Far reach for new equipment

Budget cuts and a continually declining economy have made it difficult for University Police to have all the equipment it needs to work efficiently.

Better equipment for its tactical team — a group trained to intervene during violent situations on campus — and trained drug and bomb detection dogs are just a few things on the list, said UP Chief Thomas Longo.

Item No. 1: Protective vests and helmets
Longo requested funding from Student Government in June for new tactical officer equipment — such as helmets and tactical vests to protect officers in cases of gunfire — but his request was rejected.

The proposal didn’t pass mainly because UP is not under Student Affairs — it’s under the Division of Public Safety, said Daniel Shelnutt, chairman of the Student Senate Interim Funding & Transfers Committee, which is responsible for the allocation of Activity and Service (A&S) Fees. A&S Fees come from students and go toward funding entities, projects and buildings around USF. Each student pays $8.79 per credit hour toward the fund, plus a $7 flat fee. UP, however, is funded through state-allocated money.

Jennifer Belmont, SG senator and vice-chair for the University Relations Committee in the senate, was present when the proposal was rejected. She said she was in favor of approving the funds because the equipment is for the safety of the tactical officers.

“If anything happens, God forbid, it would be benefiting the students,” she said. “It’d be almost like insurance.”

Item No. 2: K-9 Unit
Another thing UP would like to see implemented is a K-9 unit consisting of two dogs, said Longo. One dog would be trained to detect bombs and the other to detect drugs — and both would be able to track down suspects.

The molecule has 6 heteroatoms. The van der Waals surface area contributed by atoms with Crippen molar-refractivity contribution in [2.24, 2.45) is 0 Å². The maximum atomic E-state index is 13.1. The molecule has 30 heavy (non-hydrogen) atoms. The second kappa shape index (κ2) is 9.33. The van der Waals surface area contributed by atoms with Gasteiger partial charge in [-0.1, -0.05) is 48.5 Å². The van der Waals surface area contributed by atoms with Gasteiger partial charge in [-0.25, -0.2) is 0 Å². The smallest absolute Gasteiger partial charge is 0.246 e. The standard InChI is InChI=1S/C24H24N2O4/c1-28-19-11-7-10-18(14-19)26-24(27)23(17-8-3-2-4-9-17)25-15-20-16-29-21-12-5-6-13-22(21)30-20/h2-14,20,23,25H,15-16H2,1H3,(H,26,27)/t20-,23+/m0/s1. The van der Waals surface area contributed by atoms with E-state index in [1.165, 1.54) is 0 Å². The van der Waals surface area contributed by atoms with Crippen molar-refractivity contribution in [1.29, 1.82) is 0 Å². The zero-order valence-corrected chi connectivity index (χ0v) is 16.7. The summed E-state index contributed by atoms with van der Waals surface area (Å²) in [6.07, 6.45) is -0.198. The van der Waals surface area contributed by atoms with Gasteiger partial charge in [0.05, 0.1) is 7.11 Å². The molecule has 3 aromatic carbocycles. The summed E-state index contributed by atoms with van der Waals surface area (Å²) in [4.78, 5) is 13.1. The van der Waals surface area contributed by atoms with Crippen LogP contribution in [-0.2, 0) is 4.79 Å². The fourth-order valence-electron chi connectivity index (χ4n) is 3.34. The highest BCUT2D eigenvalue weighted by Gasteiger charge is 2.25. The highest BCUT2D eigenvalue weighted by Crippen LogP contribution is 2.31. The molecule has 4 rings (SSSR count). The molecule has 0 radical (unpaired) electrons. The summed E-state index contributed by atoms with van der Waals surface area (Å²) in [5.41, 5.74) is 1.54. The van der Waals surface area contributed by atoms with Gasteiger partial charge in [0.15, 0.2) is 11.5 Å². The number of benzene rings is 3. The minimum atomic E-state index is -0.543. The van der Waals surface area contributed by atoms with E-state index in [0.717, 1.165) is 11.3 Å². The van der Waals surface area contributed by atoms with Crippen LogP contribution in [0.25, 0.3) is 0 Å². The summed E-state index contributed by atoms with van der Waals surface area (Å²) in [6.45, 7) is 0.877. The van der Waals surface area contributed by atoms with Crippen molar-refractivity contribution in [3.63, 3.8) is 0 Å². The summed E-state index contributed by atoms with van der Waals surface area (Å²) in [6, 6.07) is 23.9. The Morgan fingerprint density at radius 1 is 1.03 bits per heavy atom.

“K-9s create a lot of anxiety in people who want to do bad things,” he said. “People who might be thinking of targeting our students would probably think harder about it if they knew we had K-9s on our streets.”

A trained dog costs an estimated $10,000, Longo said. The officer assigned to the dog would be compensated for additional care costs, including veterinary care, food and other expenses, he said.

Bruce Benson, vice president of the Division of Public Safety, said he is a huge believer in K-9 units, but they are not a top priority on the department’s list.

“Would I lay off a police officer to establish two or three K-9 units? Certainly not,” he said. “Our personnel come first.”

Item No. 3: Extra cars
UP received additional cars last fiscal year. However, officers do not have the ability to take them home, which is something Longo said he would like to see. He said this privilege could be a good recruiting tool for UP applicants, as many of them inquire about it.

Longo said officers who are able to take their police cars home take better care of them.

“So the repair and maintenance costs are less than if officers were to trade the car between them,” he said.

Even so, Longo said, there aren’t enough cars for all officers to take home.

“We would have to get more cars first and then we would have to request that from the University,” he said.

Item No. 4: Tasers
UP wants Tasers issued to every officer. They are more effective, Longo said, than the batons and pepper spray UP has used in the past.